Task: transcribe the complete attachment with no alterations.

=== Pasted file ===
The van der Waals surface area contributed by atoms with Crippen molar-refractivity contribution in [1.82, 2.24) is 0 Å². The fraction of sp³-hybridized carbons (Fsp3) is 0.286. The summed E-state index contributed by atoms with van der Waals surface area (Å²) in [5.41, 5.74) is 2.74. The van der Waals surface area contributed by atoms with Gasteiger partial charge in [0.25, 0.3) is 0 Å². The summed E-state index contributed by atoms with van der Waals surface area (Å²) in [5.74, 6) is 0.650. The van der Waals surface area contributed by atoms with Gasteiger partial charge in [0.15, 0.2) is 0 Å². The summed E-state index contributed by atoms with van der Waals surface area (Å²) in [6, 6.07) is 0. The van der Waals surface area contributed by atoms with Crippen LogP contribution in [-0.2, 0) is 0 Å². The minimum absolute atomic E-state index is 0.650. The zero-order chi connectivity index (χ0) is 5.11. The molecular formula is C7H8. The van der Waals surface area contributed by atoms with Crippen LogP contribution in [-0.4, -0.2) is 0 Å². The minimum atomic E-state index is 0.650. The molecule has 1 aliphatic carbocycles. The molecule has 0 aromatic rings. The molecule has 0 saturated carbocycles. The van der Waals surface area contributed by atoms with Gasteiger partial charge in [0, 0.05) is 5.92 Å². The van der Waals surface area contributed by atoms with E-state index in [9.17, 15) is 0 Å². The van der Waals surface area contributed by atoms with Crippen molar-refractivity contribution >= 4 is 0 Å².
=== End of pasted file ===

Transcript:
The van der Waals surface area contributed by atoms with Crippen molar-refractivity contribution in [1.82, 2.24) is 0 Å². The fraction of sp³-hybridized carbons (Fsp3) is 0.286. The summed E-state index contributed by atoms with van der Waals surface area (Å²) in [5.41, 5.74) is 2.74. The van der Waals surface area contributed by atoms with Gasteiger partial charge in [0.25, 0.3) is 0 Å². The summed E-state index contributed by atoms with van der Waals surface area (Å²) in [5.74, 6) is 0.650. The van der Waals surface area contributed by atoms with Gasteiger partial charge in [0.15, 0.2) is 0 Å². The summed E-state index contributed by atoms with van der Waals surface area (Å²) in [6, 6.07) is 0. The van der Waals surface area contributed by atoms with Crippen LogP contribution in [-0.2, 0) is 0 Å². The minimum absolute atomic E-state index is 0.650. The zero-order chi connectivity index (χ0) is 5.11. The molecular formula is C7H8. The van der Waals surface area contributed by atoms with Crippen LogP contribution in [-0.4, -0.2) is 0 Å². The minimum atomic E-state index is 0.650. The molecule has 1 aliphatic carbocycles. The molecule has 0 aromatic rings. The molecule has 0 saturated carbocycles. The van der Waals surface area contributed by atoms with Gasteiger partial charge in [0, 0.05) is 5.92 Å². The van der Waals surface area contributed by atoms with E-state index in [9.17, 15) is 0 Å². The van der Waals surface area contributed by atoms with Crippen molar-refractivity contribution >= 4 is 0 Å².